China confident of achieving 2019 industrial output target

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Nation confident of achieving 2019 industrial output target -

China is confident of achieving its annual industrial growth target of 5.5 to 6 percent year-on-year in 2019, as the nation works hard to boost the high-quality development of manufacturing, despite trade friction with the United States, the nation's top industry regulator said on Tuesday.

Xin Guobin, vice-minister of industry and information technology, said: "Industrial output rose by 6 percent in the first half, hitting the upper line of our annual growth target range, signifying stable performance and beating our expectations, given the challenges we face."

From January to June, investment in the technical upgrading of manufacturing went up by 13.1 percent year-on-year, 10.1 percentage points higher than the growth rate of overall manufacturing investment.

Such strong input indicates a good foundation for future growth and highlights that companies are attaching greater importance to technology-driven growth, Xin said.

According to the ministry, though the trade friction with the US have affected the country's sprawling manufacturing sector, the impacts are controllable. The government has rolled out a string of policies, including tax cuts for semiconductor companies, to cushion the negative effects, and China's trade with the European Union, ASEAN and South Korea all achieved growth in the first half of this year.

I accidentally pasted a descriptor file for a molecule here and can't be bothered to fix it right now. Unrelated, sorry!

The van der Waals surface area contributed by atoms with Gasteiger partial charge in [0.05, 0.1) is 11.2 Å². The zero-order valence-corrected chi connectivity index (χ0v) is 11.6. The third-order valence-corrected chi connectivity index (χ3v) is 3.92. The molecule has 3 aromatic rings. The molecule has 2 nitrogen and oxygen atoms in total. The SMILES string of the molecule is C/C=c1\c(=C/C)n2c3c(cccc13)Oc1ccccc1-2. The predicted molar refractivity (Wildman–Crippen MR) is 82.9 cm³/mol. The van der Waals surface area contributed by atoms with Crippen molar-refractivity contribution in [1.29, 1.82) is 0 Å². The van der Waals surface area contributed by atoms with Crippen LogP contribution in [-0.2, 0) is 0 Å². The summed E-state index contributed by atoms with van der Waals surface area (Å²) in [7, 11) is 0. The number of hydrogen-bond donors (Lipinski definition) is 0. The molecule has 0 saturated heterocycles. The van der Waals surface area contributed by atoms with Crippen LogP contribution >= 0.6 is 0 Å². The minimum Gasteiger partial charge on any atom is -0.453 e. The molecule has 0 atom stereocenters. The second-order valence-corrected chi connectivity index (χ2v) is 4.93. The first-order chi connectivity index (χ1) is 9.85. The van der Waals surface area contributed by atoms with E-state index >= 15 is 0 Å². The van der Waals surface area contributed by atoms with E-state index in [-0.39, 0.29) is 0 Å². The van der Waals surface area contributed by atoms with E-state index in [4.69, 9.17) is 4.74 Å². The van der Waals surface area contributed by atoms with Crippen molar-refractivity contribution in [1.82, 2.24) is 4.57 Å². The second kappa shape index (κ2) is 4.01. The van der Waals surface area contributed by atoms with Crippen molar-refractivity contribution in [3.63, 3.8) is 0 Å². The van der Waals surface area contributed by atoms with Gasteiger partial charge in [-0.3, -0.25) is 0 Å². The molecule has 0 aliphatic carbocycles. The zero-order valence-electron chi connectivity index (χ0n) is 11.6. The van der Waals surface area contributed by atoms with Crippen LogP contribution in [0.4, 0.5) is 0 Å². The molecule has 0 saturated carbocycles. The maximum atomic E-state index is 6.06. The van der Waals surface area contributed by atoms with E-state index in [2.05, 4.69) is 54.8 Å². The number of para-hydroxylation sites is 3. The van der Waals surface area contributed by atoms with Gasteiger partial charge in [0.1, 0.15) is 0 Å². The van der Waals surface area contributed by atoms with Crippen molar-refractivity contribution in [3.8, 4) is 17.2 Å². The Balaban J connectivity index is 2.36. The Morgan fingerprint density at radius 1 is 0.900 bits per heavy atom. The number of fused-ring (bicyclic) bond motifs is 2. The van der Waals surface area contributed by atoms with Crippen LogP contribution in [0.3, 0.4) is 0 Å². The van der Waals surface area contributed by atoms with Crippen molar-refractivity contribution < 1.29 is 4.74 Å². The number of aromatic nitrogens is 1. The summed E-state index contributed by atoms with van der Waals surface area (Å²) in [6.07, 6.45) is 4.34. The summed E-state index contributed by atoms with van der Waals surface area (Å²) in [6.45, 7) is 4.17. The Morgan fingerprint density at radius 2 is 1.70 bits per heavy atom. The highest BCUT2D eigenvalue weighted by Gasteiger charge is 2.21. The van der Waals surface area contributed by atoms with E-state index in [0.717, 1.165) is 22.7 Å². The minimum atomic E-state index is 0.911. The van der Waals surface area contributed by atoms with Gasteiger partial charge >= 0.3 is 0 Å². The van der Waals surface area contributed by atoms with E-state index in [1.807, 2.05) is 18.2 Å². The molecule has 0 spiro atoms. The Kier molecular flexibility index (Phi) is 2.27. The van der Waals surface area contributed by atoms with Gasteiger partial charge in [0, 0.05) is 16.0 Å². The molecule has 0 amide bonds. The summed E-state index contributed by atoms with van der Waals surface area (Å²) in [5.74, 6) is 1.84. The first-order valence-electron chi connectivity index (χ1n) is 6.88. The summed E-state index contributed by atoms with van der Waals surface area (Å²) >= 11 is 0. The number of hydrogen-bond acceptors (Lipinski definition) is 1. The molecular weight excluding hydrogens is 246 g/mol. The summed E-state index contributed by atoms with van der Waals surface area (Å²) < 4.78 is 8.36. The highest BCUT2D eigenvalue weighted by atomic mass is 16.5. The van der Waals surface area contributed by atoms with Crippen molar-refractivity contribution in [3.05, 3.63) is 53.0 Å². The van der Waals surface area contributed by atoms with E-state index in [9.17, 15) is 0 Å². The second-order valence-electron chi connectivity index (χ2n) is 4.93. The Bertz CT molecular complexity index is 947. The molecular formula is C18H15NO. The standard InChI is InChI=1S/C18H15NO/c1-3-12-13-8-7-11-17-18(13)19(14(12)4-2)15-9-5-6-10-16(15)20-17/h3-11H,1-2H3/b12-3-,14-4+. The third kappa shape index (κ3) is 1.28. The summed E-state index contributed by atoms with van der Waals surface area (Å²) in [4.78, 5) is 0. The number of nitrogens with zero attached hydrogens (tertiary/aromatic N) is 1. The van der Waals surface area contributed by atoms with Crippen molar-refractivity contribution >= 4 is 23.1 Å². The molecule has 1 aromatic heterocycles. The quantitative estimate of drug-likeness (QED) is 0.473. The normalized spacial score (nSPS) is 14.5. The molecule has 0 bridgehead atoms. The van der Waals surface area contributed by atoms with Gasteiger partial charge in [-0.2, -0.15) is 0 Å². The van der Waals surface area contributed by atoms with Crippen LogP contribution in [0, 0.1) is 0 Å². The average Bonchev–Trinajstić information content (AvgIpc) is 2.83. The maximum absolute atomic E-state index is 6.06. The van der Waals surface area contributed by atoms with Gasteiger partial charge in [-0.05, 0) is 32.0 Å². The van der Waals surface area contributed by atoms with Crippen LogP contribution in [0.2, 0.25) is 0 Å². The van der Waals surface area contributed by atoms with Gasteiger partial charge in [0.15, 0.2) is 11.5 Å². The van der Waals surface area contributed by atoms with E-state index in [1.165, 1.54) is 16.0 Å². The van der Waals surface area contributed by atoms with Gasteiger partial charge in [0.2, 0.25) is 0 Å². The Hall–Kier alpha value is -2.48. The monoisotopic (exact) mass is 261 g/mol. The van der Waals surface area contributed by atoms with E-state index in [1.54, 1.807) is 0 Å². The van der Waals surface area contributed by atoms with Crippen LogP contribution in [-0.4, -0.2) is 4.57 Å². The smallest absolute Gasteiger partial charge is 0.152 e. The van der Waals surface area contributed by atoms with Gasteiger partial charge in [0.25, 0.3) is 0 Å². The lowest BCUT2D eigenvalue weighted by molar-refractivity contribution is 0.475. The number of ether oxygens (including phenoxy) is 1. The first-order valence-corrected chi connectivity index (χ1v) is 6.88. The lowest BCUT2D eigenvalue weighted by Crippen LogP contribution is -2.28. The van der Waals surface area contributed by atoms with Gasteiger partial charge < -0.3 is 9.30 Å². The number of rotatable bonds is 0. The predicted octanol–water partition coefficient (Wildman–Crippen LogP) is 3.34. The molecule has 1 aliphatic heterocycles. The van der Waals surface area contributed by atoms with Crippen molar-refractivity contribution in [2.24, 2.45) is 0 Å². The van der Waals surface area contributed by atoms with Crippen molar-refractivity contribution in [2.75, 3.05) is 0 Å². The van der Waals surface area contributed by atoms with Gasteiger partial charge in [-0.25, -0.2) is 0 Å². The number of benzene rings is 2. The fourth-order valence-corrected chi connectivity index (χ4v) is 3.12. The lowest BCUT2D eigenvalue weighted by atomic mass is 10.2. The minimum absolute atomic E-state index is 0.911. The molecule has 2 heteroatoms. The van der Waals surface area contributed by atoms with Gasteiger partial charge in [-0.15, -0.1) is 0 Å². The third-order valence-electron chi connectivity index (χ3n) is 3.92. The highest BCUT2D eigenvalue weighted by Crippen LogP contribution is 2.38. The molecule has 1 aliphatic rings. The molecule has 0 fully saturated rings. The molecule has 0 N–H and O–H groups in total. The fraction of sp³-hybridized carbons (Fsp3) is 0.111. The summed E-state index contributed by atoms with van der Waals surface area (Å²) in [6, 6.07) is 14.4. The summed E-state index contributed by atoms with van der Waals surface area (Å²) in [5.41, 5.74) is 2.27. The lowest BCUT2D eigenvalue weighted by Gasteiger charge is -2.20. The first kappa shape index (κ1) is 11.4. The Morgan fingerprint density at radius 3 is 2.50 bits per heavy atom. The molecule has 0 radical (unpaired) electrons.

Xin said that some companies are shifting their business out of China to Southeast Asian countries where production costs are lower, but the number is very limited and most of such businesses engage in low-end manufacturing.

"There is no need to exaggerate such change. China's huge domestic market, complete industrial system and highly-efficient infrastructure still make the country the most attractive destination for investment," Xin added.

In the first half of this year, China's use of overseas funds in high-tech manufacturing grew 13.4 percent year-on-year, data from the ministry show.

Qin Hailin, a senior industrial economy researcher at the China Center for Information Industry Development, said China is in the critical stage of industrial restructuring, shifting from fast-growth to high-quality development. An inevitable result of such change is that some low-end businesses will move their plants out of China.

"We found that labor-intensive companies account for most of companies that make such adjustment," Qin said. "Also, as Chinese companies beef up their technological prowess, some of their foreign counterparts lose competence in China and they are also forced out the country."

For instance, South Korean smartphone vendor Samsung has closed some smartphone manufacturing plants in China after it lost market share to Chinese rivals. Such incidents fall short to support sayings that foreign companies are pessimistic about the China market's growth potential, Qin said.

But according to him, close attention must be paid to observe how many and how fast companies are adjusting the geographic layout of their businesses. "After doing surveys and investigations, we found that the impacts are controllable," Qin added.

Taking Guangdong province for example, in 2018, 588 overseas manufacturing companies adjusted their business layout, moving some to Southeast Asia countries, but the number only accounts for 1.44 percent of the overall overseas-funded manufacturers in the province.

More importantly, during the same time frame, 1,918 new overseas companies invested in Guangdong, and some companies are even bringing back the businesses they have moved out, data from the Guangdong provincial government show.

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